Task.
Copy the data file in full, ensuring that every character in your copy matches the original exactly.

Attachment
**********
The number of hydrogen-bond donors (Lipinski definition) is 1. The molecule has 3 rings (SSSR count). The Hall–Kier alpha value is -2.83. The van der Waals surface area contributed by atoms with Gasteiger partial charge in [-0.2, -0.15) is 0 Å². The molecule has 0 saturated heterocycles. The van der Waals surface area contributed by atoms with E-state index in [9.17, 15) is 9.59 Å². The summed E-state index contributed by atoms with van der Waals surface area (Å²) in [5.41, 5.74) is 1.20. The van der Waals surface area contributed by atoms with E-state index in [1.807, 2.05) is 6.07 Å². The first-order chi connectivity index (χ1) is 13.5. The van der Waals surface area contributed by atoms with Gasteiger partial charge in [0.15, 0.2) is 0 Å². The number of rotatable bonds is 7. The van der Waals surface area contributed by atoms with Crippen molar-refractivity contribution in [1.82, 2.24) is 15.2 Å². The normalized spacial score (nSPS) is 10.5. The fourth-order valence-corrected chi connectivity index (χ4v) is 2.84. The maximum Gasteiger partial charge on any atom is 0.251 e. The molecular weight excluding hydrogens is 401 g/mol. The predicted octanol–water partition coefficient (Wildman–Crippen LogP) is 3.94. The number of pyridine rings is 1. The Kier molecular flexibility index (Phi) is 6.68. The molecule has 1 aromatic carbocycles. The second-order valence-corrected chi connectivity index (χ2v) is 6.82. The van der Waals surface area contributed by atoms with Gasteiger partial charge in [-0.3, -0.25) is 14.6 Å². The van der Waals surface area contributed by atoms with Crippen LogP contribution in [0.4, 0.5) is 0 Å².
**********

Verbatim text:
The number of hydrogen-bond donors (Lipinski definition) is 1. The molecule has 3 rings (SSSR count). The Hall–Kier alpha value is -2.83. The van der Waals surface area contributed by atoms with Gasteiger partial charge in [-0.2, -0.15) is 0 Å². The molecule has 0 saturated heterocycles. The van der Waals surface area contributed by atoms with E-state index in [9.17, 15) is 9.59 Å². The summed E-state index contributed by atoms with van der Waals surface area (Å²) in [5.41, 5.74) is 1.20. The van der Waals surface area contributed by atoms with E-state index in [1.807, 2.05) is 6.07 Å². The first-order chi connectivity index (χ1) is 13.5. The van der Waals surface area contributed by atoms with Gasteiger partial charge in [0.15, 0.2) is 0 Å². The number of rotatable bonds is 7. The van der Waals surface area contributed by atoms with Crippen molar-refractivity contribution in [1.82, 2.24) is 15.2 Å². The normalized spacial score (nSPS) is 10.5. The fourth-order valence-corrected chi connectivity index (χ4v) is 2.84. The maximum Gasteiger partial charge on any atom is 0.251 e. The molecular weight excluding hydrogens is 401 g/mol. The predicted octanol–water partition coefficient (Wildman–Crippen LogP) is 3.94. The number of pyridine rings is 1. The Kier molecular flexibility index (Phi) is 6.68. The molecule has 1 aromatic carbocycles. The second-order valence-corrected chi connectivity index (χ2v) is 6.82. The van der Waals surface area contributed by atoms with Gasteiger partial charge in [-0.3, -0.25) is 14.6 Å². The van der Waals surface area contributed by atoms with Crippen LogP contribution in [0.4, 0.5) is 0 Å².